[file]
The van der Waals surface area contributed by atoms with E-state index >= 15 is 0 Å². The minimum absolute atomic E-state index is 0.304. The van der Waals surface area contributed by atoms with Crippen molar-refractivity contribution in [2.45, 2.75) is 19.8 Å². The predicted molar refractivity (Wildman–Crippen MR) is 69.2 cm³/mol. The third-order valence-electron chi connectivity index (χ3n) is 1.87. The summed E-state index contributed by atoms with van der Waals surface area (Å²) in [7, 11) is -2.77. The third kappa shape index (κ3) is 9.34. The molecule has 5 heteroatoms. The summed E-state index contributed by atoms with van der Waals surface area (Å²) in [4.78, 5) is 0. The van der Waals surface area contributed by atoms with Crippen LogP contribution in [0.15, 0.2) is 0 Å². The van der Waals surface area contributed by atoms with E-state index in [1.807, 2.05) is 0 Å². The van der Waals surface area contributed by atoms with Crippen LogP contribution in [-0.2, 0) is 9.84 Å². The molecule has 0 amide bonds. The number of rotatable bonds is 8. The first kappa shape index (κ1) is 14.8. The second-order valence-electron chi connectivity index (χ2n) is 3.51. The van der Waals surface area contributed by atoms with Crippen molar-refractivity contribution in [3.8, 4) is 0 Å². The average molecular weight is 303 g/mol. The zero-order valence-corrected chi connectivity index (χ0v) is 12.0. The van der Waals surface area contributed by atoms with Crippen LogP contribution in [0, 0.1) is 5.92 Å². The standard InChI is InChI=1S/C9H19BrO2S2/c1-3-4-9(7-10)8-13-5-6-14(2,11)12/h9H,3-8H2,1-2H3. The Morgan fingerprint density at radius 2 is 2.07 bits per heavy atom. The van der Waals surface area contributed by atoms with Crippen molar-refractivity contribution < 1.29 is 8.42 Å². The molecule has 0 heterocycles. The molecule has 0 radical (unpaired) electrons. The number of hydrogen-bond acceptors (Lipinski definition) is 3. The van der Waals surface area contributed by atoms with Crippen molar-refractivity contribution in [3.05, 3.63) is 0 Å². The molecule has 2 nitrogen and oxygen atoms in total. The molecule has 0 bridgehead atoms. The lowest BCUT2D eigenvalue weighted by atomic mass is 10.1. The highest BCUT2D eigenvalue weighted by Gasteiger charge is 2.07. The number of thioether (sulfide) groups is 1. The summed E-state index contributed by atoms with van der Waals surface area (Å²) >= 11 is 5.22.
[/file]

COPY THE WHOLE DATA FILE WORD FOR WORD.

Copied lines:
The van der Waals surface area contributed by atoms with E-state index >= 15 is 0 Å². The minimum absolute atomic E-state index is 0.304. The van der Waals surface area contributed by atoms with Crippen molar-refractivity contribution in [2.45, 2.75) is 19.8 Å². The predicted molar refractivity (Wildman–Crippen MR) is 69.2 cm³/mol. The third-order valence-electron chi connectivity index (χ3n) is 1.87. The summed E-state index contributed by atoms with van der Waals surface area (Å²) in [7, 11) is -2.77. The third kappa shape index (κ3) is 9.34. The molecule has 5 heteroatoms. The summed E-state index contributed by atoms with van der Waals surface area (Å²) in [4.78, 5) is 0. The van der Waals surface area contributed by atoms with Crippen LogP contribution in [0.15, 0.2) is 0 Å². The van der Waals surface area contributed by atoms with E-state index in [1.807, 2.05) is 0 Å². The van der Waals surface area contributed by atoms with Crippen LogP contribution in [-0.2, 0) is 9.84 Å². The molecule has 0 amide bonds. The number of rotatable bonds is 8. The first kappa shape index (κ1) is 14.8. The second-order valence-electron chi connectivity index (χ2n) is 3.51. The van der Waals surface area contributed by atoms with Crippen molar-refractivity contribution in [3.8, 4) is 0 Å². The average molecular weight is 303 g/mol. The zero-order valence-corrected chi connectivity index (χ0v) is 12.0. The van der Waals surface area contributed by atoms with Crippen LogP contribution in [0, 0.1) is 5.92 Å². The standard InChI is InChI=1S/C9H19BrO2S2/c1-3-4-9(7-10)8-13-5-6-14(2,11)12/h9H,3-8H2,1-2H3. The Morgan fingerprint density at radius 2 is 2.07 bits per heavy atom. The van der Waals surface area contributed by atoms with Crippen molar-refractivity contribution < 1.29 is 8.42 Å². The molecule has 0 heterocycles. The molecule has 0 radical (unpaired) electrons. The number of hydrogen-bond acceptors (Lipinski definition) is 3. The van der Waals surface area contributed by atoms with Crippen molar-refractivity contribution in [3.05, 3.63) is 0 Å². The molecule has 2 nitrogen and oxygen atoms in total. The molecule has 0 bridgehead atoms. The lowest BCUT2D eigenvalue weighted by atomic mass is 10.1. The highest BCUT2D eigenvalue weighted by Gasteiger charge is 2.07. The number of thioether (sulfide) groups is 1. The summed E-state index contributed by atoms with van der Waals surface area (Å²) >= 11 is 5.22.